While these systems made copying more awkward, they did very little to stop piracy. Also, it didn’t take long for legitimate buyers to begin noticing something strange. For some reason, games with copy protection errored more often when loading than games without it.
Fast forward more than 30 years and technology is almost unrecognizable from those early 8 bit days, but perhaps surprisingly today’s copy protection – or DRM as we now know it – is still producing conundrums similar to those of three decades ago.
People who use pirate copies these days are generally unaffected by DRM since it is removed in advance, whereas legitimate buyers often have to jump through several hoops in order to get their products running as expected. This punishing of ‘honest’ customers is at the root of most DRM complaints.
Still, many of the world’s games developers see DRM as a necessary evil, claiming that without it copying would continue completely unchecked and as a result sales would decline. One such company is Square Enix, the gaming giant behind Final Fantasy and many dozens of other iconic cross-platform titles.
Adam Sullivan, Square Enix America’s Senior Manager of Business and Legal Affairs, informs TorrentFreak that the company’s choice to include DRM in its products has its roots in a simple concept – maximizing revenue.
“The primary benefit to us is the same as with any business: profit,” Sullivan explains.
So does DRM really work?
“We have a well-known reputation for being very protective of our IPs, which does deter many would-be pirates,” Sullivan adds. “However, effectiveness is notoriously difficult to measure — in short, we rely on the data available to us through our sales team and various vendors, along with consumer feedback.”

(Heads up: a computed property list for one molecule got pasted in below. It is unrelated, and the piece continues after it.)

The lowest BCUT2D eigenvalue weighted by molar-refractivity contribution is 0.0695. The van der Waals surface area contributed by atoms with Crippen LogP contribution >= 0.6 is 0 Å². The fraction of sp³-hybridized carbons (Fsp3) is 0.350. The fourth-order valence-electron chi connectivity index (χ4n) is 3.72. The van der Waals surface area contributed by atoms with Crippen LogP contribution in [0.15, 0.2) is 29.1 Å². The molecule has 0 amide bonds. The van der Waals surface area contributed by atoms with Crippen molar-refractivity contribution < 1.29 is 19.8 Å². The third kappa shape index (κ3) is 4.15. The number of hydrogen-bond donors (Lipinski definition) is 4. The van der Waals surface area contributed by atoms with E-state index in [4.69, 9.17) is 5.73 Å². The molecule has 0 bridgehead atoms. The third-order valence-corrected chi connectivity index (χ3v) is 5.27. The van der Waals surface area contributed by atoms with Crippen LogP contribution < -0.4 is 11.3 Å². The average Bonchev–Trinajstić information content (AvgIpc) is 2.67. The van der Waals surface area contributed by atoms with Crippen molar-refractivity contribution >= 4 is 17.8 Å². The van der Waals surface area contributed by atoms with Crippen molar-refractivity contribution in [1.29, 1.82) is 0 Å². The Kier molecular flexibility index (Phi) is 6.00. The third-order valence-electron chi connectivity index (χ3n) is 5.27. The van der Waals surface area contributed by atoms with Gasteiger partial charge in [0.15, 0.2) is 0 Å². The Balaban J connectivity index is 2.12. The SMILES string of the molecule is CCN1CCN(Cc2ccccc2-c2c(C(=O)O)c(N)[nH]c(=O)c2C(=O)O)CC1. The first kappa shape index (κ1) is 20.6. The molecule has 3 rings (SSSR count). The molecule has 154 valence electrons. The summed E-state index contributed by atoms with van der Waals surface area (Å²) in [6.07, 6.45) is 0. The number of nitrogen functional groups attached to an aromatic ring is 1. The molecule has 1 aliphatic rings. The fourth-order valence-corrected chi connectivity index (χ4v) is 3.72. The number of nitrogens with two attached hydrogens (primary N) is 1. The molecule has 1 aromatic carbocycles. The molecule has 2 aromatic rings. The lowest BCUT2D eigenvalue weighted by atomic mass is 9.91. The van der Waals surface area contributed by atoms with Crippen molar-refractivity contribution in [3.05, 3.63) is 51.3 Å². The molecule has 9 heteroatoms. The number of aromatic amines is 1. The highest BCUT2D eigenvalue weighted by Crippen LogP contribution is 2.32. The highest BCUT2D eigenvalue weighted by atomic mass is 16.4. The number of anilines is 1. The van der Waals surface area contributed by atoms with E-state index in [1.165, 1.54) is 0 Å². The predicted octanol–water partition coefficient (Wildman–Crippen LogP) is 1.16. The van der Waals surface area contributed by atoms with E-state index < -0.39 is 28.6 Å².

Of course, consumer feedback in the Internet space often includes fierce criticism of DRM, especially when it goes catastrophically wrong, as it has done on a number of occasions in recent years. So has Square Enix learned from these mistakes?
“The key to DRM is that it can’t interfere with the customer’s ability to play the game,” Sullivan says.
“It’s not uncommon for people to get a new computer every few years, or to have multiple computers. Sometimes they don’t have reliable internet connections. There’s no perfect solution yet.”
But while the problems persist, Sullivan says that Square Enix will pursue its anti-piracy strategy while considering the factors that are most important to the company and the game’s target audience. So is DRM here to stay?
“This depends on your definition of DRM, but generally yes — I think DRM will be essential for the foreseeable future,” Sullivan explains.
“When F2P [free-to-play] began trending, lots of people thought it would be the death of DRM. I remember talking with one F2P developer who couldn’t imagine why hackers would want to attack his game, since it was free and all. Two months later they were barraged with several hacks.
“So long as we’re concerned about things like data privacy, accounting sharing and hacking, we’ll need some form of DRM,” Square Enix America’s Head of Legal concludes.
More of Square Enix’s thoughts on anti-piracy and DRM initiatives will be heard during the Anti-Piracy and Content Protection Summit in Los Angeles this summer where Adam Sullivan will be a guest speaker.